YAPC through the eyes of a recruiter

Last week I attended the YAPC:NA 2012 in Madison, WI and I wanted to pass along a few observations from a recruiters point of view. Having recruited Perl developers for Shutterstock in NYC , there is a perception in the recruiting community that Perl is a dying language, there is a lot of unmaintainable code, and that Perl programmers are nearly impossible to find. Shutterstock has had a lot of success with Perl so why all the negativity? And while the company does have a lot of really smart, cool Perl developers, it is a hiring challenge. Anyway, when I arrived at the conference, I was surprised at how down to earth and friendly everyone seemed to be, not to mention a fairly large number of younger developers and recent graduates who loved Perl. You could really sense the power of the community they all shared. One of the guys I spoke with had graduated from an engineering program several years back and had learned perl on his own. He claimed it was a fun and powerful language and sure, he does stuff in other languages, but Perl is his workhorse. He went on and on about how quickly and efficiently you can get stuff done using the free tools that Perl provides. No shame. The other observation was how much support there is around the language. My Perl coworker was able to recognize just about anyone from their IRC handle. Apparently the IRC chat is a place where most Perl people hang out to ask questions and help out the the newbie. Seems to me that Perl is alive and well, but unless you live in the Perl world, it can be hard to see that. Perhaps it's time we bring a new message about Perl to recruiters.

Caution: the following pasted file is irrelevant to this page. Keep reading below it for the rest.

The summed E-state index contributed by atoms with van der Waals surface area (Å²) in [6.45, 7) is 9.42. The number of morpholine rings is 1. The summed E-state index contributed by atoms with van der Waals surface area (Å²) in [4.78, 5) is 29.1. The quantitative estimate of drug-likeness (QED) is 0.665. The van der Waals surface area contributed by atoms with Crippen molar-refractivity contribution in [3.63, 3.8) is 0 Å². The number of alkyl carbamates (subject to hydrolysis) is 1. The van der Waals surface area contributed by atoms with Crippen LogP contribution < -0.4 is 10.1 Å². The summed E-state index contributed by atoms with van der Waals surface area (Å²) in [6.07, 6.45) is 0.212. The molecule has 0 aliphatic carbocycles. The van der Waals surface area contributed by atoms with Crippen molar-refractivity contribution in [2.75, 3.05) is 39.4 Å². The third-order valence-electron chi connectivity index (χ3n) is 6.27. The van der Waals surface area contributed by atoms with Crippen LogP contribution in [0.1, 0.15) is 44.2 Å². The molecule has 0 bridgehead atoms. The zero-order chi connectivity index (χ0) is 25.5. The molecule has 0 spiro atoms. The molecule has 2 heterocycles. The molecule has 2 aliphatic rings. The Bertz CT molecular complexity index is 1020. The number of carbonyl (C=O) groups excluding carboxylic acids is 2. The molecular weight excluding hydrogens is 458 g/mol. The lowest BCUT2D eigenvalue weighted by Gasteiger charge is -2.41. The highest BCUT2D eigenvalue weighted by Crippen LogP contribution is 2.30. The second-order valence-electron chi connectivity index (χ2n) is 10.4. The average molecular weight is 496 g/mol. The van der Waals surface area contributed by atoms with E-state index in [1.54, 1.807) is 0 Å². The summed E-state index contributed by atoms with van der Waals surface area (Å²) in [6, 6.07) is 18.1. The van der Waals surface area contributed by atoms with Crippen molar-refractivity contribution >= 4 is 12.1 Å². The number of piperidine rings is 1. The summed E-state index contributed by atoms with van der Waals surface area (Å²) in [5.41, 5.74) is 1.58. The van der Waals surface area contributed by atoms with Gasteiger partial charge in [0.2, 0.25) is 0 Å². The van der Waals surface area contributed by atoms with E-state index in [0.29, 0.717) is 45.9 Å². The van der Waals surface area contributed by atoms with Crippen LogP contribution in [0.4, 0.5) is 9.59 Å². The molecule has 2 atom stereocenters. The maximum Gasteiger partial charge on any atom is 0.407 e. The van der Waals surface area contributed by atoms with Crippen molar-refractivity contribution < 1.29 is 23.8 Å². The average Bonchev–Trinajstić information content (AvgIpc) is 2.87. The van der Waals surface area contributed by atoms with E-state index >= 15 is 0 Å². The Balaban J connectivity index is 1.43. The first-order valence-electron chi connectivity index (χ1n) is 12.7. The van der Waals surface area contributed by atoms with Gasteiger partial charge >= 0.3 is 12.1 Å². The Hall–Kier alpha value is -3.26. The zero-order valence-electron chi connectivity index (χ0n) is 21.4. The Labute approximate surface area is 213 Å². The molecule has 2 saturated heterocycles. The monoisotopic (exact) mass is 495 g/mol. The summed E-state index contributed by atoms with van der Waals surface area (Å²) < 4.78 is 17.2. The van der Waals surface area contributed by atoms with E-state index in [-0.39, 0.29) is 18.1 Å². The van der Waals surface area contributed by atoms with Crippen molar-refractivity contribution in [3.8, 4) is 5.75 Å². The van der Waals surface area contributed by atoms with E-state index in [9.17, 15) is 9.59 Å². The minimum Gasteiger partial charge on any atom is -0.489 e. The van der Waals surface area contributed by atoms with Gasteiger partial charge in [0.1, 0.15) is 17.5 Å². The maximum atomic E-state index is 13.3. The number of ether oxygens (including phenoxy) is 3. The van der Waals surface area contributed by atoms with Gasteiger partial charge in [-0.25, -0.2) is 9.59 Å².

It's nice to see recruiters' point of view, we need more of that. Out of the blue, do you have any idea for promoting Perl that could be done on the recruiter's side specifically ?

Indeed, Dams took the words out of my mouth.

So, first of all, thank you for giving us you perspective. Most of Perl-related jobs are working with Perl, while yours is working with those who work with Perl. You get a perspective we don't, and it's interesting to hear it.

Also, what are you suggestions in promoting Perl or the image of Perl amongst recruiters?

I'm happy you came to the conference, and I hope you were successful and found many potential candidates. Hope to see you again at a future conference! :)

I'll ask the same question from the other side: any tips for freelance Perl programmers on finding recruiters? I've been working with Perl for 15+ years, and I've only been contacted by recruiters twice. I keep hearing that there's a shortage of Perl programmers and recruiters are hunting, but apparently I'm not putting myself in their path. Granted, I haven't put a lot of effort into finding Perl work or polishing my resume, because I've had enough general web development stuff to keep me busy, but I'd like to move to more Perl and less (preferably zero) PHP and web design stuff.

How should I do that? Is a resume the most important thing? And then do what with it? Are the freelance sites worth using? (When I check those, I see loads of people low-balling every job for about $5/hour.) Or should I just post it on my website and hope they find it through search engines? Should I forget about trying to attract recruiters, and actively pursue work through jobs.perl.org and the like? I've built up a pretty decent presence on PerlMonks over the past year or so, I think, but I haven't been contacted for work there.

In short, where should someone with a lot of practical Perl experience but not necessarily much of a public portfolio (lots of one-off scripts mining data and doing sysadmin tasks on servers, but no modules on CPAN) put his focus?

I appreciate Carla taking the time to step up with these comments. I think it would be a great idea to start building some documentation aimed at helping recruiters understand the Perl community better, and understand how to find good Perl programmers. Right now I know a lot of recruiters are not going to be really pro Perl simply due to the fact that they have a hard time filling Perl jobs and of course most recruiters only make money when they can fill a job. So what I was thinking is starting with a one page "So you are a recruiter?" entry somewhere on the Perl.org website. Carla would be willing to take a look and help us put something useful out there, as well and send it around her network.